UK bookmaker William Hill has today lodged an appeal against the judgement issued on July 20 that customers of betting exchanges are not liable to pay the horserace betting levy.

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William Hill is appealing the case in the Court of Appeal because it leaves confusion on the correct interpretation of who ought rightly to be considered a bookmaker, and as a result, who should be paying the levy.

In the judicial review brought by William Hill on whether the levy board was right to exclude betting exchange users, the court agreed that customers of betting exchanges are not liable to pay the levy, though not for the reasons put forward by either the levy board or Betfair. The judge ruled that while those carrying on a business of receiving bets are subject to a levy, entities carrying on a business that merely includes the receiving of bets might not be.

William Hill will argue that the distinction between those types of entities, particularly in the context of exchange users, is not clear, and that this reasoning was not argued at any point in the proceedings. The only means of fully resolving these uncertainties is if the case is appealed in the Court of Appeal.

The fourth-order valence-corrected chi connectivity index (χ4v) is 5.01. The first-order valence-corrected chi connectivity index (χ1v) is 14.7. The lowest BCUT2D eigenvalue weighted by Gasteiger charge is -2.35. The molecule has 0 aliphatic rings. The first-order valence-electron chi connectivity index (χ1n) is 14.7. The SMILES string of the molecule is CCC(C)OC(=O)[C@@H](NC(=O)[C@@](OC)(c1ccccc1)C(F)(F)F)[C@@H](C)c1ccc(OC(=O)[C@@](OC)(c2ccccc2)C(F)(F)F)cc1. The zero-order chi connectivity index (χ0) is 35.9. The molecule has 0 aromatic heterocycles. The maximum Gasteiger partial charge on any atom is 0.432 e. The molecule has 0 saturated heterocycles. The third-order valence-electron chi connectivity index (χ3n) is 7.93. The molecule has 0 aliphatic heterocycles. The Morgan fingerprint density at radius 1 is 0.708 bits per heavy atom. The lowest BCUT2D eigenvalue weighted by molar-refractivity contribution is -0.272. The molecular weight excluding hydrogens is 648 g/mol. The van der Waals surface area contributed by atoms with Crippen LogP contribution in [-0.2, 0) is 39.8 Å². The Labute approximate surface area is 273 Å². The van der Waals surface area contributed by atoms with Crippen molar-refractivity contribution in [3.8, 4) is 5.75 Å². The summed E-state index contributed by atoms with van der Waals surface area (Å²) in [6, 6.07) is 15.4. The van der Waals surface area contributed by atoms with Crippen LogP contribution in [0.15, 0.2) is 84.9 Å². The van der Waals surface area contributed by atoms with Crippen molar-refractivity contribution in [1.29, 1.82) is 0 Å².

Ralph Topping, chief executive of William Hill, said: “We think it is important for bookmakers, the levy board and horseracing that we take this to the Court of Appeal. Independently from all the arguments put before him, the judge drew his own conclusions as to the meaning of the act in question, and we were never given an opportunity to address that thinking. We don’t think it is right. The only simple interpretation of his judgement – i.e. that no users of exchanges pay levy, ever – seems to go against what Parliament has said previously about both levy, taxation and licensing, and could if unchallenged totally undermine any value in the levy. We are certain this is fundamental to the future of the levy board, and hence important to British Horse Racing and bookmakers, and once again, we believe it requires clarification.’’